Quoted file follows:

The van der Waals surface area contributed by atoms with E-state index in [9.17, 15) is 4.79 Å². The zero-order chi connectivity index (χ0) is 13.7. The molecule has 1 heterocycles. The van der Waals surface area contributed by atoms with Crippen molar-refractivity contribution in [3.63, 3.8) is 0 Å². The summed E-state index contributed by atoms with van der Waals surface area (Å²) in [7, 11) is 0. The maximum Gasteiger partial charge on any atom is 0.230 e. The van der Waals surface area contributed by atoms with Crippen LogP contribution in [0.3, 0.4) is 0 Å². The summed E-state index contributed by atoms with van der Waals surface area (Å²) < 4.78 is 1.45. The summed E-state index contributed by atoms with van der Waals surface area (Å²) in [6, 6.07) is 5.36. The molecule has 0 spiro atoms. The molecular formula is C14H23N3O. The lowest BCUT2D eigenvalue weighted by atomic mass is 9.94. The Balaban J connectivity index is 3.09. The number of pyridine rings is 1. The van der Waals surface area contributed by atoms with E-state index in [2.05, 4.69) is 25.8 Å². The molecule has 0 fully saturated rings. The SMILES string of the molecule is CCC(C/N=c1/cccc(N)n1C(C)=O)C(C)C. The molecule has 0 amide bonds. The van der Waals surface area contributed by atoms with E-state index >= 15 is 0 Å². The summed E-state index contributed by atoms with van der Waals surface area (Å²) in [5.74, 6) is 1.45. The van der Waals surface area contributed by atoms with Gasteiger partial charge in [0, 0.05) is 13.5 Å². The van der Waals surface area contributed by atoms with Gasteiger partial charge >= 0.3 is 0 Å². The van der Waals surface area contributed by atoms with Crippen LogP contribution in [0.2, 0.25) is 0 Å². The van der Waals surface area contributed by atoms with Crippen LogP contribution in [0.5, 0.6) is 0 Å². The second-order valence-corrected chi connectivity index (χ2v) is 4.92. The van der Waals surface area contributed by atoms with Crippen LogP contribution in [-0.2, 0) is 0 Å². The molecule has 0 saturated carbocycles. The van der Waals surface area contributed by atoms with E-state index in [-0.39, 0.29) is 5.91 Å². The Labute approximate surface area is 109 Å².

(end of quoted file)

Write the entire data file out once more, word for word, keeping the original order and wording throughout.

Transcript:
The van der Waals surface area contributed by atoms with E-state index in [9.17, 15) is 4.79 Å². The zero-order chi connectivity index (χ0) is 13.7. The molecule has 1 heterocycles. The van der Waals surface area contributed by atoms with Crippen molar-refractivity contribution in [3.63, 3.8) is 0 Å². The summed E-state index contributed by atoms with van der Waals surface area (Å²) in [7, 11) is 0. The maximum Gasteiger partial charge on any atom is 0.230 e. The van der Waals surface area contributed by atoms with Crippen LogP contribution in [0.3, 0.4) is 0 Å². The summed E-state index contributed by atoms with van der Waals surface area (Å²) < 4.78 is 1.45. The summed E-state index contributed by atoms with van der Waals surface area (Å²) in [6, 6.07) is 5.36. The molecule has 0 spiro atoms. The molecular formula is C14H23N3O. The lowest BCUT2D eigenvalue weighted by atomic mass is 9.94. The Balaban J connectivity index is 3.09. The number of pyridine rings is 1. The van der Waals surface area contributed by atoms with E-state index in [2.05, 4.69) is 25.8 Å². The molecule has 0 fully saturated rings. The SMILES string of the molecule is CCC(C/N=c1/cccc(N)n1C(C)=O)C(C)C. The molecule has 0 amide bonds. The van der Waals surface area contributed by atoms with E-state index >= 15 is 0 Å². The summed E-state index contributed by atoms with van der Waals surface area (Å²) in [5.74, 6) is 1.45. The van der Waals surface area contributed by atoms with Gasteiger partial charge in [0, 0.05) is 13.5 Å². The van der Waals surface area contributed by atoms with Gasteiger partial charge >= 0.3 is 0 Å². The van der Waals surface area contributed by atoms with Crippen LogP contribution in [0.2, 0.25) is 0 Å². The van der Waals surface area contributed by atoms with Crippen LogP contribution in [0.5, 0.6) is 0 Å². The second-order valence-corrected chi connectivity index (χ2v) is 4.92. The van der Waals surface area contributed by atoms with Crippen LogP contribution in [-0.2, 0) is 0 Å². The molecule has 0 saturated carbocycles. The van der Waals surface area contributed by atoms with E-state index in [-0.39, 0.29) is 5.91 Å². The Labute approximate surface area is 109 Å².